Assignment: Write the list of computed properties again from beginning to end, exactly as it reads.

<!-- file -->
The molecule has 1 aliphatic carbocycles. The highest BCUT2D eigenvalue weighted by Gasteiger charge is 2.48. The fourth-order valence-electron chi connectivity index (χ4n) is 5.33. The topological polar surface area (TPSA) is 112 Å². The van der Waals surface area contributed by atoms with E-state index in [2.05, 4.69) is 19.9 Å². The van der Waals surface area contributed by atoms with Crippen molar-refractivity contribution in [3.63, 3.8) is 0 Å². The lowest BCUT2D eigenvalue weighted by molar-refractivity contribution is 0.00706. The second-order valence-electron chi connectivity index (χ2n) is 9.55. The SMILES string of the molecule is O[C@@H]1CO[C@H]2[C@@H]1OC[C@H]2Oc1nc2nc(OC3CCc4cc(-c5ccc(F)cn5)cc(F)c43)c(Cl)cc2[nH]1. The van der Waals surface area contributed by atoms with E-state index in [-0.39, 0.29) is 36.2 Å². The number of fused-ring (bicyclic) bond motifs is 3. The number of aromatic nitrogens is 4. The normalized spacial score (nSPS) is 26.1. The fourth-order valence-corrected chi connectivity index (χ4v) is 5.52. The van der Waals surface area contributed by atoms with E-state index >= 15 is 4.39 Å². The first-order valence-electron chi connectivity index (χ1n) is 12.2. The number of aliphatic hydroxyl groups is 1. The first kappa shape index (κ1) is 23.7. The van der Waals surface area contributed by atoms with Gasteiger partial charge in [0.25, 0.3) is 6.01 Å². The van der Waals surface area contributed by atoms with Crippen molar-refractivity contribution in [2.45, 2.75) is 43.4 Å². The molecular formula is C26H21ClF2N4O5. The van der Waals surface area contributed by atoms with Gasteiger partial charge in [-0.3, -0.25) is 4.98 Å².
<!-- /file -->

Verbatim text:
The molecule has 1 aliphatic carbocycles. The highest BCUT2D eigenvalue weighted by Gasteiger charge is 2.48. The fourth-order valence-electron chi connectivity index (χ4n) is 5.33. The topological polar surface area (TPSA) is 112 Å². The van der Waals surface area contributed by atoms with E-state index in [2.05, 4.69) is 19.9 Å². The van der Waals surface area contributed by atoms with Crippen molar-refractivity contribution in [3.63, 3.8) is 0 Å². The lowest BCUT2D eigenvalue weighted by molar-refractivity contribution is 0.00706. The second-order valence-electron chi connectivity index (χ2n) is 9.55. The SMILES string of the molecule is O[C@@H]1CO[C@H]2[C@@H]1OC[C@H]2Oc1nc2nc(OC3CCc4cc(-c5ccc(F)cn5)cc(F)c43)c(Cl)cc2[nH]1. The van der Waals surface area contributed by atoms with E-state index in [-0.39, 0.29) is 36.2 Å². The number of fused-ring (bicyclic) bond motifs is 3. The number of aromatic nitrogens is 4. The normalized spacial score (nSPS) is 26.1. The fourth-order valence-corrected chi connectivity index (χ4v) is 5.52. The van der Waals surface area contributed by atoms with E-state index >= 15 is 4.39 Å². The first-order valence-electron chi connectivity index (χ1n) is 12.2. The number of aliphatic hydroxyl groups is 1. The first kappa shape index (κ1) is 23.7. The van der Waals surface area contributed by atoms with Gasteiger partial charge in [0.25, 0.3) is 6.01 Å². The van der Waals surface area contributed by atoms with Crippen molar-refractivity contribution in [2.45, 2.75) is 43.4 Å². The molecular formula is C26H21ClF2N4O5. The van der Waals surface area contributed by atoms with Gasteiger partial charge in [-0.3, -0.25) is 4.98 Å².